Tampico Spice Company

How to Store and Use Spices

Do spices spoil?

No. Spices do not “spoil,” although they do lose flavor and color.

How long do unopened dried spices last?

Unopened dried spices have a shelf life of up to two or three years, depending on the specific spice and whether it is a whole spice or a ground spice. A rule of thumb is that whole spices (such as peppercorns, cinnamon sticks, and cloves) have the longest life. Ground herbs and spices are generally more fragile.

Why do unopened dried spices last so long?

There are two reasons why unopened cooking spices last so long. First, they are packed and sealed immediately after processing, before there is any appreciable loss of their volatile flavors and aroma. Second, their containers are specially designed to be very protective while still sealed.

How long do dried spices last once the container has been opened?

Whole spices last twice as long as ground spices. In general, whole spices will last for two years while ground spices should be used within six to nine months for maximum flavor.

What is the best way to store cooking herbs and spices?

Dried spices should be kept as far as possible from the range or any other source of intense heat, yet convenient to your food preparation area. Heat will speed flavor loss in dried spices, while the steam from cooking can cause ground spices, blends, and dehydrated vegetable powders to cake.

You should also keep your herb and spice shelf away from strong, direct light, especially if your cooking spices are stored in clear glass. Paprika, parsley flakes, freeze-dried chives, and many other herbs are light sensitive. While slight color fading is not too serious for flavor, if you intend to use the spice as a garnish it’s obviously undesirable. Substantial color loss (such as in “straw”-colored herbs) is also a sign of substantial flavor loss. Refrigeration will increase the life of the light-sensitive spices.

What can I do to preserve the flavor of my herbs and spices longer?

In addition to storing your herbs and spices properly (see above), you should also:

  • Keep your cooking spices closed: Close the container tightly as soon as you finish using it.
  • Use dry measuring spoons: Avoid dipping even a slightly wet spoon into the container.
  • Give your herbs and spices an annual check-up: We recommend that once a year you open each of your containers of cooking spices and herbs. Check for a fresh appearance (even in the softer colored herbs and spices there is an unmistakable freshness in the color when the item is new). Bring the container up to your nose; the aroma should rise up to greet you. If you have to “get to the container” to detect the aroma of a ground spice it’s a sign that the spice is past its prime. Note, however, that many whole spices (peppercorns, cinnamon sticks, etc.) have such a protective cell structure that they don’t reveal their full fragrance until broken or crushed.

How do I tell if the flavor is too weak?

Most spices will retain some degree of flavor and aroma for a very long time, often for years. But weak-scented spices are a waste of your cooking time and the other good ingredients in the dish. The judgment of what is too weak really has to be a personal experience. The best way to learn is to save the remainder of an almost empty container of cooking spices and compare it with the new stock that you buy. Once you’ve done this you’ll be so impressed by the difference between the old and new spices that you won’t soon forget!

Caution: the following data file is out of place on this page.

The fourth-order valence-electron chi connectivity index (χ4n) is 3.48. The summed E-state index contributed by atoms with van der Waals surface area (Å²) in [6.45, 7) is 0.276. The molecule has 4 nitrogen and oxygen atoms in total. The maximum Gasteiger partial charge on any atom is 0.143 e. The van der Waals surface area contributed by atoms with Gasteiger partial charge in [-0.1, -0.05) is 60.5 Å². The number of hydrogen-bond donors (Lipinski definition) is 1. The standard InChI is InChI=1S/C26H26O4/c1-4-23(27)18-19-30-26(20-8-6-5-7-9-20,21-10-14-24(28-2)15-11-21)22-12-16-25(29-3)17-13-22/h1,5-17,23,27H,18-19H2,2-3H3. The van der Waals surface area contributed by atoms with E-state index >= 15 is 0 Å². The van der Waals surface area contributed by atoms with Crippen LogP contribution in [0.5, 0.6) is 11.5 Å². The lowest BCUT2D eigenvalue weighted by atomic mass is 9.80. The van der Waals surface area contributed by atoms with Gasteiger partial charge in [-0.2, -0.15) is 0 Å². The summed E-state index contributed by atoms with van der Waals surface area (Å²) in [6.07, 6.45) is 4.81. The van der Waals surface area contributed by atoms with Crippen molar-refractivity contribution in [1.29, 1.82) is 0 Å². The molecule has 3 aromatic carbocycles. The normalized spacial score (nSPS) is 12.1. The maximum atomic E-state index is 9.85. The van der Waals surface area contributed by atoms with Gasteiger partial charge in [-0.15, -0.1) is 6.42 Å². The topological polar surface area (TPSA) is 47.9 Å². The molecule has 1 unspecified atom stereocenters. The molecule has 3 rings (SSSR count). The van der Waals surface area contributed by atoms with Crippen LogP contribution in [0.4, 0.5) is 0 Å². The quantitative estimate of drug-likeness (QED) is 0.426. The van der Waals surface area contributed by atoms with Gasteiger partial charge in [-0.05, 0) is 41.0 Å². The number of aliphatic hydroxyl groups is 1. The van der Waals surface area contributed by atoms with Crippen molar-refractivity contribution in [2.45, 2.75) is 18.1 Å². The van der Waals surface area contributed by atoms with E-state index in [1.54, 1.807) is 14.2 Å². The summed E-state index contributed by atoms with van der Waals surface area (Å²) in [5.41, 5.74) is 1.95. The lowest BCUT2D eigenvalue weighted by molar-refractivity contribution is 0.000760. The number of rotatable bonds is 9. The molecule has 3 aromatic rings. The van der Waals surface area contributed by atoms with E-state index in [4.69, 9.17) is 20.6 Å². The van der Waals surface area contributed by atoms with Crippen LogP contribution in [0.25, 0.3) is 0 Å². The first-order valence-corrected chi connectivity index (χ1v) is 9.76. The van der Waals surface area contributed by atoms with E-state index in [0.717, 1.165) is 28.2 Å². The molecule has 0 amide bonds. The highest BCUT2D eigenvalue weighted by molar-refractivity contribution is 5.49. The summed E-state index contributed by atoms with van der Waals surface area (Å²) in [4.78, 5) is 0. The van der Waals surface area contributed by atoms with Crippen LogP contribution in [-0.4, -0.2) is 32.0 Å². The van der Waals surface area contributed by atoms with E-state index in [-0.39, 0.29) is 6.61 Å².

Can I freeze cooking spices?

From a scientific standpoint, freezing is the best known way to retain flavor in spices. No measurable flavor changes take place and storage life is excellent. However, because cooking spices have such a respectable storage life at room temperature, freezer space is often best used for foods rather than other ingredients. Plus, if cooking spices that have been frozen are removed from the freezer during preparation of a recipe, there is a real possibility that enough condensation will form on the containers to cause caking of the contents when they are returned to the freezer.

How much dried herb do I use to substitute for a fresh herb?

The rule of thumb is that you use 1/3 the amount of dried as you would fresh. For example, if your recipe calls for 3 teaspoons of fresh herb you would only need to use 1 teaspoon of dried. The main exception is basil. For basil you should use half as much dried basil as fresh basil.

What’s the difference between herbs and spices?

Spices are aromatic seasonings that come from the roots, seeds, bark, buds, or fruit of certain plants. Herbs are the flavorful leafy parts of certain plants. While herbs can be used either fresh or dried, most spices are only available in dried form.

Are Tampico Spice’s products gluten-free?

All of Tampico's single ingredient spices are considered naturally gluten-free, although some seasoning blends may contain gluten. It is advised to read the ingredient statement for any possible allergens; it would be clearly listed if there is an allergen. Tampico Spice follows good manufacturing practices at our plant and takes extra precaution to eliminate the possibility of mislabeling or cross-contamination. 

Do any of Tampico Spice’s products contain peanuts or other food allergens?

Tampico Spice has a comprehensive Allergen Control Program in place to prevent unlabeled allergens from reaching our consumers. This program focuses on FDA's eight major food allergens: peanuts, tree nuts, milk, eggs, soy, wheat, fish, and crustaceans (shell fish).


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